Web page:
Measles in Madagascar

Responding to an outbreak as vaccine shortage leaves more than 900 dead   

Women and children waiting for vaccinations.
Mothers outside a primary health care center in Ranomafana, Madagascar, wait for their children's turn to receive their standard childhood immunizations, which include the measles vaccine. Image: PIVOT

As the world faces a measles outbreak, even countries with high rates of vaccine coverage have not been spared an uptick in cases. Though a cause for concern anywhere, the emergence of three cases of measles in the United States or Europe does not often evoke a sense of crisis. But when the same number appear in Madagascar, as happened in October, the fragile state of the health system means the situation can escalate to a widespread emergency very quickly.

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According to the UN, since the first cases were recorded last fall, the outbreak in Madagascar has infected over 76,000 and claimed the lives of at least 926 individuals to date—a magnitude that the country has not seen in decades.

Currently, however, measles outbreaks are cropping up around the globe, capturing international attention due to the threat they pose to communities in such unexpected places as the United States. In some areas, the uptick in cases is a result of a movement among people who opt out of having their children vaccinated despite the relative ease and affordability of doing so.

By contrast, the people of Madagascar are in urgent need of vaccines—the only measure proven effective against measles. The outbreak has been fueled by a nationwide shortage of these lifesaving immunizations.

“The Madagascar measles outbreak is a particularly precarious situation because many of the districts have weak health infrastructure and systems to begin with, which is now exacerbated with a shortage of vaccines,” said Michael L. Rich, HMS assistant professor of medicine in the Brigham and Women’s Hospital Division of Global Health Equity and chief clinical advisor at PIVOT, one of the international organizations partnering with the Madagascar Ministry of Health to respond to the outbreak. Without a reliable supply of vaccines, strong supply chains or facilities adequately staffed with trained personnel, an end to Madagascar’s ongoing measles crisis is difficult to foresee, Rich said.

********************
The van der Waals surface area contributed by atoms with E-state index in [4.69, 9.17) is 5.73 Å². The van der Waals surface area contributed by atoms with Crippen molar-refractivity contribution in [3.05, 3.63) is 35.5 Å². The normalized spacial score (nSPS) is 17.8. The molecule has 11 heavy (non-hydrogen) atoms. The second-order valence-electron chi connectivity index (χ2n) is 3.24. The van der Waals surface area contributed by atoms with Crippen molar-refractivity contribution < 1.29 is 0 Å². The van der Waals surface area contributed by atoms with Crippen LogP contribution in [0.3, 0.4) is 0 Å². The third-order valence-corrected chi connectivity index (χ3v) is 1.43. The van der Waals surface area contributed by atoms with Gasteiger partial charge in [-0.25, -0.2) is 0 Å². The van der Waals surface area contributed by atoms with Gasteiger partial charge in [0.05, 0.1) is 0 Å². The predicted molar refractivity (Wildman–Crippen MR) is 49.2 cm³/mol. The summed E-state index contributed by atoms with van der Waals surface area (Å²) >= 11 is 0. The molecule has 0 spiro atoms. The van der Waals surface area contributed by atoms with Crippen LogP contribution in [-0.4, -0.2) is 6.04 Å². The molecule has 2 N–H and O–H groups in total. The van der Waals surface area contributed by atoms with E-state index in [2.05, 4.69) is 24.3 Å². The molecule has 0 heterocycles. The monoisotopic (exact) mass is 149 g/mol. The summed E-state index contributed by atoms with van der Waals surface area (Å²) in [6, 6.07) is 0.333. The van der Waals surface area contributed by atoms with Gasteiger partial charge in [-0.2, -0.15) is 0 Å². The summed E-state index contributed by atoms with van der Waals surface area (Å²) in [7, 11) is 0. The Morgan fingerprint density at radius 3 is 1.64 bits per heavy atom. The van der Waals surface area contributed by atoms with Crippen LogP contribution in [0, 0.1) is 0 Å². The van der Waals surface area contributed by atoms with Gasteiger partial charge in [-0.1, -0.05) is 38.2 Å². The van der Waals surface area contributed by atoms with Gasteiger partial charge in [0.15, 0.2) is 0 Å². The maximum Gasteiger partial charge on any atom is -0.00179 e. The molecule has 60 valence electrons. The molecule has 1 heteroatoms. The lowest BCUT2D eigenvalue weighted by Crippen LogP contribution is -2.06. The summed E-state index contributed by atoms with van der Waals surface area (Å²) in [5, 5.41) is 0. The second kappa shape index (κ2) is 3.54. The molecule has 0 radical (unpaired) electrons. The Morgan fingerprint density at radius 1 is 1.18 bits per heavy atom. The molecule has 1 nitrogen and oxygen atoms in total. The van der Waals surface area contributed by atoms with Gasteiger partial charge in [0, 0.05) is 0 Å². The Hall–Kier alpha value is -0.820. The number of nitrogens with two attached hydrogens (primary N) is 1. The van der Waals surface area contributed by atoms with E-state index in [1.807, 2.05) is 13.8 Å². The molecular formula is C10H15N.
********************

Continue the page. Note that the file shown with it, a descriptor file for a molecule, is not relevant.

PIVOT has roots at Harvard Medical School. The organization’s co-founders include Rich and Matthew Bonds, assistant professor of global health and social medicine in the Blavatnik Institute at HMS and scientific director of PIVOT.

PIVOT has been working to strengthen integrated health systems in Madagascar since 2014. Through a combination of health system strengthening, clinical care delivery and biosocial research, the organization seeks to improve health in one region in rural Madagascar and to provide solutions for the challenges of delivering quality health care everywhere.

In many ways, the story of Madagascar’s measles outbreak is familiar. With a weakened public health system and one of the world’s highest poverty rates, the country’s largely rural population is highly vulnerable to epidemics, including diseases such as plague that have been reduced or eliminated in countries with stronger health systems.

PIVOT’s mission is to ensure that the public health system in Ifanadiana District is strong, resilient and accessible so that caregivers there can manage outbreaks whether caused by measles, plague or malaria. However, even with a good health system in place, without adequate vaccinations the people in the region are extremely vulnerable to measles.

This outbreak, so closely following the pneumonic plague epidemic that occurred roughly a year ago, is reinforcing the importance of PIVOT’s mission to ensure a functional public health system—the key to containing and preventing outbreaks.

“This is an alarming situation,” says PIVOT country director Ali Ouenzar. “Preventive measures must be accelerated to stop the spread of the epidemic.”

In Ifanadiana District, PIVOT has been working with the MoH to ensure that necessary supplies are rapidly available to address all measles cases, providing treatment kits to all health centers in the district and training clinicians in measles case management. So far, 105 cases have been reported in the district with zero resulting deaths. Alongside the MoH, PIVOT has made strides over the past five years to achieve a 73 percent vaccination rate in the communities PIVOT supports compared to 49 percent in the rest of the district.

But PIVOT’s leaders acknowledge that 73 percent is still a long way from the 95 percent vaccination rate required for a community to be considered “immune” to measles, according to the U.S. Centers for Disease Control and Prevention.

To achieve this, PIVOT and the MoH are launching a weeklong campaign against measles throughout Ifanadiana District with the explicit goal of vaccinating at least 95 percent of those most susceptible to contracting measles: children between the ages of 6 months and 9 years. With roughly half of children in Madagascar at increased risk of illness due to malnutrition, this age group comprises the majority of the rising death toll nationwide.

Alongside partners from the MoH, Ouenzar said PIVOT anticipates immunizing 65,000 children before the end of February. Teams will travel by motorbike and on foot, crossing rivers and climbing hills to reach families and children in every corner of a district that is roughly the size of Delaware.

"The situation is urgent," Rich said. "We're calling upon the global health community to mobilize resources to curtail the present outbreak in Madagascar and to invest in the health system so that future outbreaks can be prevented."

Adapted from a PIVOT news release.